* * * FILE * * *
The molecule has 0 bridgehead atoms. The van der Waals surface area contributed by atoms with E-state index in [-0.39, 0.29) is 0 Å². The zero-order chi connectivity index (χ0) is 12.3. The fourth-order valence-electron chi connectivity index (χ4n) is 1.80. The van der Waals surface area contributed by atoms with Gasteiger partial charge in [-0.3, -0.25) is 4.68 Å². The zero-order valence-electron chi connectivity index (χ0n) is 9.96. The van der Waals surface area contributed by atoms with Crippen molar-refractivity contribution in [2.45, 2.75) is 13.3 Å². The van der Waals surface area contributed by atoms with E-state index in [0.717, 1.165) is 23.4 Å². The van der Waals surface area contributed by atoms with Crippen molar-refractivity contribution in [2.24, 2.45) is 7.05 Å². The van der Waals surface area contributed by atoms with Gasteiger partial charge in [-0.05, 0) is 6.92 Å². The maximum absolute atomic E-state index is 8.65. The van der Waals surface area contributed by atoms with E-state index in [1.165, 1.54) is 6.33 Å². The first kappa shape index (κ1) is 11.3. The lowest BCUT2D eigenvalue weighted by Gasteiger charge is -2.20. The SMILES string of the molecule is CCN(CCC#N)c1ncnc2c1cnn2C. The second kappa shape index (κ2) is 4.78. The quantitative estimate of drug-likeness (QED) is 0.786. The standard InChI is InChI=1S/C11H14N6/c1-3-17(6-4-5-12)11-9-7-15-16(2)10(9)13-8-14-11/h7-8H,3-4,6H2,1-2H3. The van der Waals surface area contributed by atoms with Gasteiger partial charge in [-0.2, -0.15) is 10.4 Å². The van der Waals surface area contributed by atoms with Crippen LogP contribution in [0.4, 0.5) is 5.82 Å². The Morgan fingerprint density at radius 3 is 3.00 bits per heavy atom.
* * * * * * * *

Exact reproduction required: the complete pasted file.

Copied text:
The molecule has 0 bridgehead atoms. The van der Waals surface area contributed by atoms with E-state index in [-0.39, 0.29) is 0 Å². The zero-order chi connectivity index (χ0) is 12.3. The fourth-order valence-electron chi connectivity index (χ4n) is 1.80. The van der Waals surface area contributed by atoms with Gasteiger partial charge in [-0.3, -0.25) is 4.68 Å². The zero-order valence-electron chi connectivity index (χ0n) is 9.96. The van der Waals surface area contributed by atoms with Crippen molar-refractivity contribution in [2.45, 2.75) is 13.3 Å². The van der Waals surface area contributed by atoms with E-state index in [0.717, 1.165) is 23.4 Å². The van der Waals surface area contributed by atoms with Crippen molar-refractivity contribution in [2.24, 2.45) is 7.05 Å². The van der Waals surface area contributed by atoms with Gasteiger partial charge in [-0.05, 0) is 6.92 Å². The maximum absolute atomic E-state index is 8.65. The van der Waals surface area contributed by atoms with E-state index in [1.165, 1.54) is 6.33 Å². The first kappa shape index (κ1) is 11.3. The lowest BCUT2D eigenvalue weighted by Gasteiger charge is -2.20. The SMILES string of the molecule is CCN(CCC#N)c1ncnc2c1cnn2C. The second kappa shape index (κ2) is 4.78. The quantitative estimate of drug-likeness (QED) is 0.786. The standard InChI is InChI=1S/C11H14N6/c1-3-17(6-4-5-12)11-9-7-15-16(2)10(9)13-8-14-11/h7-8H,3-4,6H2,1-2H3. The van der Waals surface area contributed by atoms with Gasteiger partial charge in [-0.2, -0.15) is 10.4 Å². The van der Waals surface area contributed by atoms with Crippen LogP contribution in [0.4, 0.5) is 5.82 Å². The Morgan fingerprint density at radius 3 is 3.00 bits per heavy atom.